equally good standing and he was arrested.
He denies guilt. There was bad blood
between the elder Smith and Newton, grow
ing out of a question of a line fence be
tween their farms.
CHICAGO PRINTERS TO STRIKE
Employers' Organisation Unani
mously Decides Not to Make Con
tracts on Flaht-Hour Ha a I a.
CHICAGO, Aug. 22-At a meeting of
the Chicago Typotheta today It was de
cided unanimously not to make any eon
tracts on the eight-hour duv hasia ,nH
as a result a strike of printers In the Job
offices represented by the association Is
expected. If a strike Is declared about
GOO printers will be directly affected, but
If the trouble Involves employes In other
branches of the Job printing trade be
tween J.Ort) and 4.000 persons may be
thrown out of employment.
CHRISTIAN CHURCH MISSIONS
Report of Secretary Smith Shows
Nearly Half Million Dollars In
BAN FRANCISCO. Aug. 22.-At today s
business session of the convention of the
Missionary Societies of the Christian
church Benjamin L. Smith, corresponding
secretary of the American Christian Mis
sionary society, read his annual report,
showing that the society now has a per
manent fund of I467.3S.'.
The principal address was made by Rev.
R. II. Crossfield of Owensboro. Ky. ,
Moveuieata of Ocean Vessels Aug. JM.
At New York Arrived. Kron Prim WIN
heiin. from Kremrn. balled: Madonna for
Naples; Frederick der Urosse. fur Bremen
At Antwerp Arrived: Vaderland. frum
At St. Johns. N. F Arrived: Cartha
genian. from Uverpool.
At Ulaxgow-Arrlvtd. Uuenos Ayres, from
At Bremen Arrived: Kaiser Wllhelm II
from New York.
At Queenstown Arrived: Merlon, from
At Uverpool Sailed: I-ake Ecle, for Mon-tr-i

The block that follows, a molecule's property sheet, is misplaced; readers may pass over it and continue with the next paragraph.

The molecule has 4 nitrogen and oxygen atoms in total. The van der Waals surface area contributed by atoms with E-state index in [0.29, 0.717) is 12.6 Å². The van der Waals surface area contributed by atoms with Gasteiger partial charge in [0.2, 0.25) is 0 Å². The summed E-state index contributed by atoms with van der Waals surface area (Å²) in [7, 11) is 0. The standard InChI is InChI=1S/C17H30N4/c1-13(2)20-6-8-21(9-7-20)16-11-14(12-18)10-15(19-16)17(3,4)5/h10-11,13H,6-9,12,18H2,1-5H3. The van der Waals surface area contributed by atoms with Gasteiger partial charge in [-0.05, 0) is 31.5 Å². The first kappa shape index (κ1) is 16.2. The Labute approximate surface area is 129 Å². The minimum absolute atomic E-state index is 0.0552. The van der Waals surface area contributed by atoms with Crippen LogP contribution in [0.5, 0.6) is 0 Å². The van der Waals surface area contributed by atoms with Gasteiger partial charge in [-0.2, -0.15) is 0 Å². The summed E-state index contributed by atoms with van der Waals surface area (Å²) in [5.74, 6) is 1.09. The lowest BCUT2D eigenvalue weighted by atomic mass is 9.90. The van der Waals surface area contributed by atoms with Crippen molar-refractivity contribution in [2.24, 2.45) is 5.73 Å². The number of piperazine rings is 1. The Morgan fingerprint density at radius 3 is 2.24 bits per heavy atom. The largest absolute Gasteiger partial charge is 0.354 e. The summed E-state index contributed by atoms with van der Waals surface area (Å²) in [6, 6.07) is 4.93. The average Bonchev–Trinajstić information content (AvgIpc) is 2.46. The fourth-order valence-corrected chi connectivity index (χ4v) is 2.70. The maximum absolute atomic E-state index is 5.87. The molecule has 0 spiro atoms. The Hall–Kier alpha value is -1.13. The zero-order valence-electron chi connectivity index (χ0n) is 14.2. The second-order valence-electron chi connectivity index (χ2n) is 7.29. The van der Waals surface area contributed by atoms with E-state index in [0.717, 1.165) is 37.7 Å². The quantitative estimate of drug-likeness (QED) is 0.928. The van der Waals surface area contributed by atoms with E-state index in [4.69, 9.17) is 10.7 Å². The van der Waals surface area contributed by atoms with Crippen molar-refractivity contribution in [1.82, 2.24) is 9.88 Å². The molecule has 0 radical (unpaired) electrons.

Sailed; Kowaoiu, for Boston,
CZAR STANDS PAT
Russian Envoys Keceife Long Oiphot
Cablegram from Bt. Petenburg.
RUMOR THAT IT IS A REFUSAL
Statement tbat it Takei Position that Mors
Cannot Be Yielded.
POSITION OF RUSSIA IS REITERATED
lation Hai Shown Desire for Peaoe and
Japaneie Should Bo Likewise.
OUTLINE OF THE PRESIDENT'S PLAN
It Suggests that Hussln Buy Part of
Sakhalin Island from the Captors ,
nnd Pay for Keeping
PORTSMOUTH. Aug.a.-2 a. m.-It la
stated that Uaron Komura has agreed to
offer at the session St 9:30 this morning
the president's compromise proposition. A
high authoiliy bel.evca it impossible that a
final rupture can come today, no matter
what the character of the emperor's final
Instructions to M. Wltte may be.
"If the negotiations can be prolonged Into
next week," he said, "so much pressure
will be brought to bear upon the emperor
that he will not be able to resist." ,
PORTSMOUTH. Aug. 22.-A long cable
message from St. Petersburg, which Is be
lieved to be the Russian reply, arrived
about 10 o'clock tonight and M. Wine's
secretaries, M. NabukofC and M. Plancon
Immediately began deciphering It.
Considerable excitement was apparent In
the annex where the Russian headquarters
are located. Sheet by sheet the transla
tion was taken to M. Wltte's room. The
rumor Is that It is a refusal a non possl
mus a reiteration of the Russian position
that It has given ample proof 'of its de
sires for peace in the articles already ac
cepted and more It could not accept with
dignity and honor.
No confirmation of the rumor that Rtis
sla's reply is a negative one can be ob
tained and it must be accepted with all
reserve. The llshts In the rooms of M.
Wltte and Karon Rosen were burning long
Proposal of the President.
The Associated Press Is now In a posi
tion to reveal substantially the suggestion
of President Roosevelt for breaking tha
existing deadlock In the peace negotia
tions and rescuing the conference from
failure. His solution would Ingeniously
permit the satisfaction of the Japanese
demands for reimbursement for the cost
of the war and at the same time enable
Russia to face the world with the declara
tion that it had not ceded a foot of terri